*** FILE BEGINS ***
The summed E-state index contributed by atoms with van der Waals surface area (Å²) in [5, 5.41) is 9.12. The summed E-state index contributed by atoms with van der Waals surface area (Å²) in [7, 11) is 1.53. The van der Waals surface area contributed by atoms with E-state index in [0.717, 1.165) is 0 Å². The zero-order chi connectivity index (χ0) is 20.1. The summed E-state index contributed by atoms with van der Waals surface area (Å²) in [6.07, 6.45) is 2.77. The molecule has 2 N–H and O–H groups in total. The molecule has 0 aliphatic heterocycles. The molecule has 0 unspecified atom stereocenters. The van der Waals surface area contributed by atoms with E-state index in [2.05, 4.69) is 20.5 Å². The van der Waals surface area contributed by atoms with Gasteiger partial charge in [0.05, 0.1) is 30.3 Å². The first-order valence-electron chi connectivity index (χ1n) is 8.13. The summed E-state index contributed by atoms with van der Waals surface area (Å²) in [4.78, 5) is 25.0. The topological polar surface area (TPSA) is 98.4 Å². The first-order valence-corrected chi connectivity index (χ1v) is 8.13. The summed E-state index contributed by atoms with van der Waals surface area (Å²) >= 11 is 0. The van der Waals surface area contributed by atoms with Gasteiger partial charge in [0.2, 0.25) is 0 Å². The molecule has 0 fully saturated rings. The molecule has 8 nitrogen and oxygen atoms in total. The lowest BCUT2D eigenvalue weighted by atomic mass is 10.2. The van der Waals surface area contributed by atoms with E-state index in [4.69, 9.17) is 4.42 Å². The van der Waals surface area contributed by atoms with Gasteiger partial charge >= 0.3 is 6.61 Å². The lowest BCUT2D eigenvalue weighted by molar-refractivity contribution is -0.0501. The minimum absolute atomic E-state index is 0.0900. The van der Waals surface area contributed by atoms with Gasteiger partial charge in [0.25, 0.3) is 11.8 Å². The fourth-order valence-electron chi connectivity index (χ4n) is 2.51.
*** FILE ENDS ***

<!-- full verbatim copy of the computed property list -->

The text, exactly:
The summed E-state index contributed by atoms with van der Waals surface area (Å²) in [5, 5.41) is 9.12. The summed E-state index contributed by atoms with van der Waals surface area (Å²) in [7, 11) is 1.53. The van der Waals surface area contributed by atoms with E-state index in [0.717, 1.165) is 0 Å². The zero-order chi connectivity index (χ0) is 20.1. The summed E-state index contributed by atoms with van der Waals surface area (Å²) in [6.07, 6.45) is 2.77. The molecule has 2 N–H and O–H groups in total. The molecule has 0 aliphatic heterocycles. The molecule has 0 unspecified atom stereocenters. The van der Waals surface area contributed by atoms with E-state index in [2.05, 4.69) is 20.5 Å². The van der Waals surface area contributed by atoms with Gasteiger partial charge in [0.05, 0.1) is 30.3 Å². The first-order valence-electron chi connectivity index (χ1n) is 8.13. The summed E-state index contributed by atoms with van der Waals surface area (Å²) in [4.78, 5) is 25.0. The topological polar surface area (TPSA) is 98.4 Å². The first-order valence-corrected chi connectivity index (χ1v) is 8.13. The summed E-state index contributed by atoms with van der Waals surface area (Å²) >= 11 is 0. The van der Waals surface area contributed by atoms with Gasteiger partial charge in [0.2, 0.25) is 0 Å². The molecule has 0 fully saturated rings. The molecule has 8 nitrogen and oxygen atoms in total. The lowest BCUT2D eigenvalue weighted by atomic mass is 10.2. The van der Waals surface area contributed by atoms with E-state index in [4.69, 9.17) is 4.42 Å². The van der Waals surface area contributed by atoms with Gasteiger partial charge >= 0.3 is 6.61 Å². The lowest BCUT2D eigenvalue weighted by molar-refractivity contribution is -0.0501. The minimum absolute atomic E-state index is 0.0900. The van der Waals surface area contributed by atoms with Gasteiger partial charge in [0.25, 0.3) is 11.8 Å². The fourth-order valence-electron chi connectivity index (χ4n) is 2.51.